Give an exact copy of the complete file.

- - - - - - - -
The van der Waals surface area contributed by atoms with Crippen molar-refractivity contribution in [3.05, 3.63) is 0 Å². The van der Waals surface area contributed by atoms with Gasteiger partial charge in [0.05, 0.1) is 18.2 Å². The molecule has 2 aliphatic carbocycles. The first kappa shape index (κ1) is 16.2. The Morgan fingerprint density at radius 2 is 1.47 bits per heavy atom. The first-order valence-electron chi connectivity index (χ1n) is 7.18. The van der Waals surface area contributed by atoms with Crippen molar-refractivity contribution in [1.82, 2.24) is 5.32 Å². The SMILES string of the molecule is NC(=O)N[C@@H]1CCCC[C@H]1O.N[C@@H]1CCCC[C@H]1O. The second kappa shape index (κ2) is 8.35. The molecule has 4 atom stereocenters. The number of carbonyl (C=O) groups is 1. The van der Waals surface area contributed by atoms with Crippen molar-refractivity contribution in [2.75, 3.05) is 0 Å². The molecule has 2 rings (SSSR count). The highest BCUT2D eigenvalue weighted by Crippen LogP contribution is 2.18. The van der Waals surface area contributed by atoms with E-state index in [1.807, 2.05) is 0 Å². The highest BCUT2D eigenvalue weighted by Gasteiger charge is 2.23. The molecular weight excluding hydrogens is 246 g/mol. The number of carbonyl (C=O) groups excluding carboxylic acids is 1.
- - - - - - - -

The van der Waals surface area contributed by atoms with Crippen molar-refractivity contribution in [3.05, 3.63) is 0 Å². The van der Waals surface area contributed by atoms with Gasteiger partial charge in [0.05, 0.1) is 18.2 Å². The molecule has 2 aliphatic carbocycles. The first kappa shape index (κ1) is 16.2. The Morgan fingerprint density at radius 2 is 1.47 bits per heavy atom. The first-order valence-electron chi connectivity index (χ1n) is 7.18. The van der Waals surface area contributed by atoms with Crippen molar-refractivity contribution in [1.82, 2.24) is 5.32 Å². The SMILES string of the molecule is NC(=O)N[C@@H]1CCCC[C@H]1O.N[C@@H]1CCCC[C@H]1O. The second kappa shape index (κ2) is 8.35. The molecule has 4 atom stereocenters. The number of carbonyl (C=O) groups is 1. The van der Waals surface area contributed by atoms with Crippen molar-refractivity contribution in [2.75, 3.05) is 0 Å². The molecule has 2 rings (SSSR count). The highest BCUT2D eigenvalue weighted by Crippen LogP contribution is 2.18. The van der Waals surface area contributed by atoms with E-state index in [1.807, 2.05) is 0 Å². The highest BCUT2D eigenvalue weighted by Gasteiger charge is 2.23. The molecular weight excluding hydrogens is 246 g/mol. The number of carbonyl (C=O) groups excluding carboxylic acids is 1.